Other countries, such as the UK, have done the same thing. Greenpeace revealed that half of the UK’s recycling exports get mixed with materials that are hard to recycle. 

At the same time, investigations also found plastic recycling being dumped and burned at illegal landfills in overseas locations like Turkey. 


8. The rate at which we recycle plastic is declining 

Plastic pollution is one of our planet's most crucial problems due to its adverse impacts on our environment, wildlife, and public health. 

There are many types of plastic, but most can be recycled or reused in one way or another. Despite this, experts estimated that the US recycled only about 6% of its plastic in 2021, marking a decrease from the 9.5% reported in 2014. 

Despite recent innovations in plastic recycling, implementing them isn’t always easy. 


9. Roughly 25% of people don’t know how to participate in recycling programs

A survey of 11,000 people worldwide, conducted by the World Economic Forum, found that 25% of people don’t know how to participate in recycling programs, limiting their recycling ability. 

It's not solely the responsibility of local authorities to improve this, but clear communication on a national scale can help individuals better understand how to do their bit. 


10. Two billion people around the world don’t have access to proper waste management

Even if people want to get involved with recycling, a lot depends on your location around the globe. 

A staggering two billion people don’t have access to effective waste management, meaning they face significant barriers to disposing of or recycling any waste they produce.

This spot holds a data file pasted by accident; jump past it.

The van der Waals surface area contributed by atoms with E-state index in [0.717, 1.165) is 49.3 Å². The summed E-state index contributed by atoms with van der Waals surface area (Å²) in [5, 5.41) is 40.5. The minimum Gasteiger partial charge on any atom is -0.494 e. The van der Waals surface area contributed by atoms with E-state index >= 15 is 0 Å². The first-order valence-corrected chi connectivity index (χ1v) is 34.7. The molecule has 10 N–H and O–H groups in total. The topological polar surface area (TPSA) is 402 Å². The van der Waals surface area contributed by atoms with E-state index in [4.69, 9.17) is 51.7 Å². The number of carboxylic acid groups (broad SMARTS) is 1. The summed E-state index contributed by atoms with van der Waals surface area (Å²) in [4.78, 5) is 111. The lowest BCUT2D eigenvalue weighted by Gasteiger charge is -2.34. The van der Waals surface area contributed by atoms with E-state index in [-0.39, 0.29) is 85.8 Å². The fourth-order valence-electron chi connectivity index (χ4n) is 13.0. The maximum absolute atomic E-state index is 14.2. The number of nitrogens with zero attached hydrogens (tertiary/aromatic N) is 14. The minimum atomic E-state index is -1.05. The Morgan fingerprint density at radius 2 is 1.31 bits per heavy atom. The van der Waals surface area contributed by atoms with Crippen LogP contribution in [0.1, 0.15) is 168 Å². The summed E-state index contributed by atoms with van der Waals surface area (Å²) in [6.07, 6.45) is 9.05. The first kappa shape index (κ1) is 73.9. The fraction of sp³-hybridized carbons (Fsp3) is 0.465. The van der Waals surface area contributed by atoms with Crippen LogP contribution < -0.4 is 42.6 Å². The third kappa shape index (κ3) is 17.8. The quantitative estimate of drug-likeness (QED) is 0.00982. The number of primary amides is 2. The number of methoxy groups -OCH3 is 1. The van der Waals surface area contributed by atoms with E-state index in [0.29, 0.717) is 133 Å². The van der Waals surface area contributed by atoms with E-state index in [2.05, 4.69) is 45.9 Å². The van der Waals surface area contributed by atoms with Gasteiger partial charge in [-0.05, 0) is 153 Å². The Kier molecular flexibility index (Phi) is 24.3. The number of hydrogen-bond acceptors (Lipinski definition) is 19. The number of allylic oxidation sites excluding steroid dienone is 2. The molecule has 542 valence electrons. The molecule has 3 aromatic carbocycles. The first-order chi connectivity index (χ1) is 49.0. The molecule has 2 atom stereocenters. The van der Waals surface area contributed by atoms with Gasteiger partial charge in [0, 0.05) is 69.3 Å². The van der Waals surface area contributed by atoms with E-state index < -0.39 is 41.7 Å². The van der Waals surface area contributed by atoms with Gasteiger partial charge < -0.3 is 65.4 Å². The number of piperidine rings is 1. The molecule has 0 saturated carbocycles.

Most of these people are based in low-income nations that don’t have the funds to implement modern waste disposal infrastructures. Instead, many families are left with the option of either burning their waste or discarding it in the open environment.  


Lots of pieces of green broken glass on a conveyer belt for recycling


11. A quarter of items placed in recycling bins are not recyclable, leading to contamination 

The EPA claims that one in four items placed in recycling bins are not recyclable, which is troubling as it creates challenges for already fragile recycling systems. This is known as ‘wish cycling,’ where well-meaning people try to recycle things to make a difference.  

Recycling involves various sorting processes, but machines or human sorters can sometimes miss items like unrecyclable plastic bags. Some of these things contaminate recycling processes, forcing recycling facilities to reject the recycling haul and send entire truckloads of contaminated recycling to landfills.


12. If a product is inconvenient to recycle, 66% of Americans would rather throw it away

A survey conducted by the Institute of Scrap Recycling Industries (ISRI) found that most Americans would skip recycling “if a product is not easy/convenient for me to recycle.” 

A multi-pronged approach is needed to improve this: products must be easy to clean, have clear guidance on recycling, and recycling bins should be easily accessible. What’s more, we need consumers to be motivated to do their part for the planet. 


13. The ‘father of recycling’ wasn’t popular when he introduced mandatory curbside recycling